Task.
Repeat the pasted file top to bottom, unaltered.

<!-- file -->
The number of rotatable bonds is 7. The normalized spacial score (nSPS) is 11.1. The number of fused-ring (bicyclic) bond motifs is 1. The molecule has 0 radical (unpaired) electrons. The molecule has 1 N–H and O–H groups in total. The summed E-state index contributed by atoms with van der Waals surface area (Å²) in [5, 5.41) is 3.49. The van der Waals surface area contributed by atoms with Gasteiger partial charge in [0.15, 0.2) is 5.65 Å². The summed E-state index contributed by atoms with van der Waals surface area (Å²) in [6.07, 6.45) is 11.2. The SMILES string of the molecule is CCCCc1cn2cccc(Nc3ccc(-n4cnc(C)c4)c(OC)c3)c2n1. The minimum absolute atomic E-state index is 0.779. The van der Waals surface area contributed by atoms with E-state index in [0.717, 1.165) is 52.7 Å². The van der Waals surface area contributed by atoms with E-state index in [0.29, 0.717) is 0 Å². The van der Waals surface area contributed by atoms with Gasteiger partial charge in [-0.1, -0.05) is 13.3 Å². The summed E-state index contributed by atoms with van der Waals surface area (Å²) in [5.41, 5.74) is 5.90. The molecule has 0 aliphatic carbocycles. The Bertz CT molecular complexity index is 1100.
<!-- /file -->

The number of rotatable bonds is 7. The normalized spacial score (nSPS) is 11.1. The number of fused-ring (bicyclic) bond motifs is 1. The molecule has 0 radical (unpaired) electrons. The molecule has 1 N–H and O–H groups in total. The summed E-state index contributed by atoms with van der Waals surface area (Å²) in [5, 5.41) is 3.49. The van der Waals surface area contributed by atoms with Gasteiger partial charge in [0.15, 0.2) is 5.65 Å². The summed E-state index contributed by atoms with van der Waals surface area (Å²) in [6.07, 6.45) is 11.2. The SMILES string of the molecule is CCCCc1cn2cccc(Nc3ccc(-n4cnc(C)c4)c(OC)c3)c2n1. The minimum absolute atomic E-state index is 0.779. The van der Waals surface area contributed by atoms with E-state index in [0.717, 1.165) is 52.7 Å². The van der Waals surface area contributed by atoms with E-state index in [0.29, 0.717) is 0 Å². The van der Waals surface area contributed by atoms with Gasteiger partial charge in [-0.1, -0.05) is 13.3 Å². The summed E-state index contributed by atoms with van der Waals surface area (Å²) in [5.41, 5.74) is 5.90. The molecule has 0 aliphatic carbocycles. The Bertz CT molecular complexity index is 1100.